George Osborne wastes no time in taking credit for the signs of an upturn in the economy. His talk of the sacrifices made by the British public is disingenuous.
Rather than being invited to join in the necessary measures to reduce the deficit, whole swathes of the country were sacrificed on the altars of the City, whose high priests had caused the damage to be visited on the populace as a whole, and who benefited disproportionately from the largesse designed to protect us all from the consequences.
It was inevitable that the UK economy would eventually start to pick up, when the companies sitting on vast piles of capital tired of their caution. There was a gentler, more humane way of arriving at this point, but the Chancellor now presides over a country where the rich are even richer, the worthy are being punished for their thrift, and the poor of all ages live in desolate wastelands of hopelessness, exploitation and unused talent, having endured quite unnecessary personal tragedies.
Well done, George.
Jane Merrick asks, “Is three too soon to start learning how to write?” (8 September). Children begin to learn to write from the moment they start to make marks with pens, paint, in sand, or in their food. And there are many activities parents and nurseries can provide to give children the resources they need to eventually learn to write. But in her independent report on early years education in 2011, Dame Clare Tickell separated communication and language from literacy, seeing these as a prime area of development before the more specific areas such as reading and writing.
Listening, understanding and speaking skills are more important for young children. And the appropriate physical skills and hand-eye coordination that help them form letters correctly.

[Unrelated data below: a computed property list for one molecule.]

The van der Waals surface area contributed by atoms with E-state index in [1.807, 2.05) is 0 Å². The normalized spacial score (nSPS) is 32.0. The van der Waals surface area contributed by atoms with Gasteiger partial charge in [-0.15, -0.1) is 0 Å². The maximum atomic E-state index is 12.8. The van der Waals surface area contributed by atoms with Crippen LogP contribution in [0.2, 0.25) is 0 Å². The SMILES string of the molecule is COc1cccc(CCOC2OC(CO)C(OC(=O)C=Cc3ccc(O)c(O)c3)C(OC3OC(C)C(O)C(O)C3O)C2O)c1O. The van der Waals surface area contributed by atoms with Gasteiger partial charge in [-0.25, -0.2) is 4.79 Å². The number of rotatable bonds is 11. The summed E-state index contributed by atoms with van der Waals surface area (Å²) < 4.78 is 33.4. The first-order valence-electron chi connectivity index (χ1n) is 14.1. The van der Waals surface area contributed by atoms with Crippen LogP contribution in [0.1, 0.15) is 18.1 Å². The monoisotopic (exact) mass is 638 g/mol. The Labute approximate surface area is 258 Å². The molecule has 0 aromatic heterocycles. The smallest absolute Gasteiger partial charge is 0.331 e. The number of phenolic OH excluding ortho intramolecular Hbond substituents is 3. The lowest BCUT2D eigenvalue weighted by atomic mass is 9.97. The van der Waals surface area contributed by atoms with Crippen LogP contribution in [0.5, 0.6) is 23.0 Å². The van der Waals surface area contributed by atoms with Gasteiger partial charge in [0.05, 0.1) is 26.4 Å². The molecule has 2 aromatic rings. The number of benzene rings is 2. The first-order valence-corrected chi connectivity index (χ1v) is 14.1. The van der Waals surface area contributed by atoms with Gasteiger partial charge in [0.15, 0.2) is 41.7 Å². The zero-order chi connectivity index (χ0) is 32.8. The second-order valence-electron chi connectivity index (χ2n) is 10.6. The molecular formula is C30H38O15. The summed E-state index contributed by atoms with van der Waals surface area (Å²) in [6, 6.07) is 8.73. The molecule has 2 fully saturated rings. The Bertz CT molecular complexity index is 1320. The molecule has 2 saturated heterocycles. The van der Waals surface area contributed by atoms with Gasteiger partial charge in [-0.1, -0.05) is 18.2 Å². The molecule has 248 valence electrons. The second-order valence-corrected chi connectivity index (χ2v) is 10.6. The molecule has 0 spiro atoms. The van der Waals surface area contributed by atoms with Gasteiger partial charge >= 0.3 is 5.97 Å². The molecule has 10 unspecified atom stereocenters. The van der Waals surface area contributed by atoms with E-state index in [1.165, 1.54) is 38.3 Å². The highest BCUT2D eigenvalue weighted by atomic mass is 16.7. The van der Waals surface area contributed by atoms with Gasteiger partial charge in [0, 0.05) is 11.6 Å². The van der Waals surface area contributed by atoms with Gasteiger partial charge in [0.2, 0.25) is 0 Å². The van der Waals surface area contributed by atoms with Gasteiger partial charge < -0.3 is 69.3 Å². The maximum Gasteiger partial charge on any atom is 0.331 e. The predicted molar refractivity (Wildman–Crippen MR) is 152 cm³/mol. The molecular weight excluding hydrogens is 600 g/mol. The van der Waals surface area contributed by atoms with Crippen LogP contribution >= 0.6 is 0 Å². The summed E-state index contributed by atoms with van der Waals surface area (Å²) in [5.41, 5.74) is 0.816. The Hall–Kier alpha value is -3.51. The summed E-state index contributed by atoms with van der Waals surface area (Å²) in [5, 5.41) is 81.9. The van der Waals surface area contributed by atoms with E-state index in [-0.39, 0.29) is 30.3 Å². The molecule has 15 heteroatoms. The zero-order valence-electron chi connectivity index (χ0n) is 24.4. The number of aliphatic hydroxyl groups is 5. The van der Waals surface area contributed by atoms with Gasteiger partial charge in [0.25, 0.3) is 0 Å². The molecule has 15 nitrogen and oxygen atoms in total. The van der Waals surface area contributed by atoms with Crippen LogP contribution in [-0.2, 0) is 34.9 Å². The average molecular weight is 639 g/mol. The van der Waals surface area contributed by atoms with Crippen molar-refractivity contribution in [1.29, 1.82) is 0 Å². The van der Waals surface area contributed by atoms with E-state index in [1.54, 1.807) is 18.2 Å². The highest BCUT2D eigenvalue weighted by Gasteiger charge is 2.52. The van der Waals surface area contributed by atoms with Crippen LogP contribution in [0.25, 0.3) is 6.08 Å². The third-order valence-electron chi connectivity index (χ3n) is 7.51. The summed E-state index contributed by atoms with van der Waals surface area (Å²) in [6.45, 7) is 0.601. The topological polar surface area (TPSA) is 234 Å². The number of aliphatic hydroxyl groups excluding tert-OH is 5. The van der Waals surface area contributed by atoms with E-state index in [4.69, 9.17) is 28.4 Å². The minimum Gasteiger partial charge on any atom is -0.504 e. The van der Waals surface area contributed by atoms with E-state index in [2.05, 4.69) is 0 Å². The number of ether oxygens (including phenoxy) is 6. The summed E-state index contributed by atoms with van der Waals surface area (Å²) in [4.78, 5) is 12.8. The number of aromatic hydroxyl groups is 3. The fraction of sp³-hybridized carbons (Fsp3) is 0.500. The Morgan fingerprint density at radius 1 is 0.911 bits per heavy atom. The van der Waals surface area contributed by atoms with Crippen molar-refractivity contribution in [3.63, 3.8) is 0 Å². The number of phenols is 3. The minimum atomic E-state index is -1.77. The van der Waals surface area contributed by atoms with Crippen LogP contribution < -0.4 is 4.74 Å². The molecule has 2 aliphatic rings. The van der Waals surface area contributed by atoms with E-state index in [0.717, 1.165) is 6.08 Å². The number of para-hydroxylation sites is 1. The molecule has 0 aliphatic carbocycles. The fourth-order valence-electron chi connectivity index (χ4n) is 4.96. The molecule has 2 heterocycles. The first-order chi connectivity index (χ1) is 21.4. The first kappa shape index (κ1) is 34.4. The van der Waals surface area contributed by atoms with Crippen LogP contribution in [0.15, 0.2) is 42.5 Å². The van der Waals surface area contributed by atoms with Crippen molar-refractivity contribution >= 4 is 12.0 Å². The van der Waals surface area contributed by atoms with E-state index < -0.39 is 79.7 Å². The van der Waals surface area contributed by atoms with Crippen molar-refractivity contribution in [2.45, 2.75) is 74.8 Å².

Cillian Murphy “still considers himself Irish, despite having lived in London for over a decade” (Arts & Books, 8 Sept- ember). That is because he is Irish, and that has not changed just because he now lives in the UK. My parents-in-law lived, worked and paid taxes in the UK for more than 50 years, but never considered themselves anything but Irish. Ireland has been an independent country since 1922.
Before Margaret Thatcher, local authorities set local business rates, so they could deter big supermarkets from opening in the high street and encourage farm shops, craftspeople, and so on. But Thatcher believed market forces should be the only thing to decide the fate of our high streets. Furthermore, the charity rate relief is unnecessarily complicated. Couple the Government’s effectively paying 80 per cent of charities’ business rates with its power to set business rates, and boarded up high streets full of charity shops are explained.
Local authorities should set business rates, and charities receive a simple grant, to use as they think fit.
I was appalled by the sympathetic advice given by Liz Barclay to a reader worried about the cost of car insurance for her student son at university (Business, 8 September). For heaven’s sake, tell the boy to sell the car and get around on his own two feet!
What have you done to your arts section? If your late lamented lady armchair critic were still rating things, I reckon she would have kicked over her chair in disgust!
Editor’s note: Changes to the arts coverage have caused consternation to several readers. The changes are in part due to un- avoidable economic constraints, but the paper remains committed to the arts. In the new, 20-page Arts & Books pull-out and in the main news section, there is still authoritative and entertaining coverage. Today, for instance, we have everything from the Parisian craze for the Pre-Raphaelites, on the World pages, to the Royal Court’s new star playwright, in Arts & Books.
Have your sayReuse content